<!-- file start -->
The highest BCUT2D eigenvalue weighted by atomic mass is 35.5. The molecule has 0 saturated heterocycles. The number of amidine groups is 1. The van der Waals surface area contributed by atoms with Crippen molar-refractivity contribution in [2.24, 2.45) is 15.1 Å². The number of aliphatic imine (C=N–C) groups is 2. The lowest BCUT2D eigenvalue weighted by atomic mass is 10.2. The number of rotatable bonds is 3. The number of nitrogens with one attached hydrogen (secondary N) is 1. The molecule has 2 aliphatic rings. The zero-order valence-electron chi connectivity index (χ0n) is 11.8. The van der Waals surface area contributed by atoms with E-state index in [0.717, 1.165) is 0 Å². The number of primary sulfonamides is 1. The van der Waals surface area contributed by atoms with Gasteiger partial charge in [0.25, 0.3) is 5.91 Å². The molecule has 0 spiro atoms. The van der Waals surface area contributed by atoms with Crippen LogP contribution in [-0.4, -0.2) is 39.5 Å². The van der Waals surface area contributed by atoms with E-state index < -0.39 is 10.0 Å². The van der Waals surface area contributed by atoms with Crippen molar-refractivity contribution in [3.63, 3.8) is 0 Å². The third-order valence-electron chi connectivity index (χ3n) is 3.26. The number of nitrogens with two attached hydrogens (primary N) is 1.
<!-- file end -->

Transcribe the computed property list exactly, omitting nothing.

The highest BCUT2D eigenvalue weighted by atomic mass is 35.5. The molecule has 0 saturated heterocycles. The number of amidine groups is 1. The van der Waals surface area contributed by atoms with Crippen molar-refractivity contribution in [2.24, 2.45) is 15.1 Å². The number of aliphatic imine (C=N–C) groups is 2. The lowest BCUT2D eigenvalue weighted by atomic mass is 10.2. The number of rotatable bonds is 3. The number of nitrogens with one attached hydrogen (secondary N) is 1. The molecule has 2 aliphatic rings. The zero-order valence-electron chi connectivity index (χ0n) is 11.8. The van der Waals surface area contributed by atoms with E-state index in [0.717, 1.165) is 0 Å². The number of primary sulfonamides is 1. The van der Waals surface area contributed by atoms with Gasteiger partial charge in [0.25, 0.3) is 5.91 Å². The molecule has 0 spiro atoms. The van der Waals surface area contributed by atoms with Crippen LogP contribution in [-0.4, -0.2) is 39.5 Å². The van der Waals surface area contributed by atoms with E-state index < -0.39 is 10.0 Å². The van der Waals surface area contributed by atoms with Crippen molar-refractivity contribution in [3.63, 3.8) is 0 Å². The third-order valence-electron chi connectivity index (χ3n) is 3.26. The number of nitrogens with two attached hydrogens (primary N) is 1.